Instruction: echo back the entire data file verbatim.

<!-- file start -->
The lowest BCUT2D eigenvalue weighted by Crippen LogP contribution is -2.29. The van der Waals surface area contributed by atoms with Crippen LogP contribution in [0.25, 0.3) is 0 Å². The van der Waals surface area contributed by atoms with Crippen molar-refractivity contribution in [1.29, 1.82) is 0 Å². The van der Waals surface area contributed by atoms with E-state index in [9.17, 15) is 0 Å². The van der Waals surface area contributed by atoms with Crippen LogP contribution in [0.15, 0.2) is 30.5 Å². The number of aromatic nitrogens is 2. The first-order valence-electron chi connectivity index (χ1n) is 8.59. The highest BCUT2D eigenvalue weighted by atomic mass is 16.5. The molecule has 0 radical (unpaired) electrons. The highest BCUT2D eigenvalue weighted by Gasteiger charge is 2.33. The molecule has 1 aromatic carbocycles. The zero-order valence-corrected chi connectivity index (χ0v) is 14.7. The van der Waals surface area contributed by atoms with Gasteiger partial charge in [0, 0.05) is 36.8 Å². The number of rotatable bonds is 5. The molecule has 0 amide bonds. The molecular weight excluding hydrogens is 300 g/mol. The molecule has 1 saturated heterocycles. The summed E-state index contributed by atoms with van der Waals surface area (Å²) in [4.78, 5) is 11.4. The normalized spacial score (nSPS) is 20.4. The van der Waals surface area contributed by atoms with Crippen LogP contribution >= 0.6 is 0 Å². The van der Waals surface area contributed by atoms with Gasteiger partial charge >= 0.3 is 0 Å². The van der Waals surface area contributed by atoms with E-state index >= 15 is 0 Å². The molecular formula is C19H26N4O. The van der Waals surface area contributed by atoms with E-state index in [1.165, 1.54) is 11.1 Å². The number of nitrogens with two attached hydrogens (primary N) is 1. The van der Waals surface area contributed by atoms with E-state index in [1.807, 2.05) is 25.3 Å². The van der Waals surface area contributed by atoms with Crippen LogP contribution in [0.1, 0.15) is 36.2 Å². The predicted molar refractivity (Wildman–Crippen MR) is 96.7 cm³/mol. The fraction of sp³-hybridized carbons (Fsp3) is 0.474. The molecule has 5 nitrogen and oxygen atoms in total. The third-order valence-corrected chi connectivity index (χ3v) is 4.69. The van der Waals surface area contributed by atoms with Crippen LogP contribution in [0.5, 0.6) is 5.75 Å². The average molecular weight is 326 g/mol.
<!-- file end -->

The lowest BCUT2D eigenvalue weighted by Crippen LogP contribution is -2.29. The van der Waals surface area contributed by atoms with Crippen LogP contribution in [0.25, 0.3) is 0 Å². The van der Waals surface area contributed by atoms with Crippen molar-refractivity contribution in [1.29, 1.82) is 0 Å². The van der Waals surface area contributed by atoms with E-state index in [9.17, 15) is 0 Å². The van der Waals surface area contributed by atoms with Crippen LogP contribution in [0.15, 0.2) is 30.5 Å². The number of aromatic nitrogens is 2. The first-order valence-electron chi connectivity index (χ1n) is 8.59. The highest BCUT2D eigenvalue weighted by atomic mass is 16.5. The molecule has 0 radical (unpaired) electrons. The highest BCUT2D eigenvalue weighted by Gasteiger charge is 2.33. The molecule has 1 aromatic carbocycles. The zero-order valence-corrected chi connectivity index (χ0v) is 14.7. The van der Waals surface area contributed by atoms with Gasteiger partial charge in [0, 0.05) is 36.8 Å². The number of rotatable bonds is 5. The molecule has 0 amide bonds. The molecular weight excluding hydrogens is 300 g/mol. The molecule has 1 saturated heterocycles. The summed E-state index contributed by atoms with van der Waals surface area (Å²) in [4.78, 5) is 11.4. The normalized spacial score (nSPS) is 20.4. The van der Waals surface area contributed by atoms with Crippen LogP contribution >= 0.6 is 0 Å². The van der Waals surface area contributed by atoms with Gasteiger partial charge >= 0.3 is 0 Å². The van der Waals surface area contributed by atoms with E-state index >= 15 is 0 Å². The molecular formula is C19H26N4O. The van der Waals surface area contributed by atoms with E-state index in [1.165, 1.54) is 11.1 Å². The number of nitrogens with two attached hydrogens (primary N) is 1. The van der Waals surface area contributed by atoms with E-state index in [1.807, 2.05) is 25.3 Å². The van der Waals surface area contributed by atoms with Crippen LogP contribution in [0.1, 0.15) is 36.2 Å². The predicted molar refractivity (Wildman–Crippen MR) is 96.7 cm³/mol. The fraction of sp³-hybridized carbons (Fsp3) is 0.474. The molecule has 5 nitrogen and oxygen atoms in total. The third-order valence-corrected chi connectivity index (χ3v) is 4.69. The van der Waals surface area contributed by atoms with Crippen LogP contribution in [0.5, 0.6) is 5.75 Å². The average molecular weight is 326 g/mol.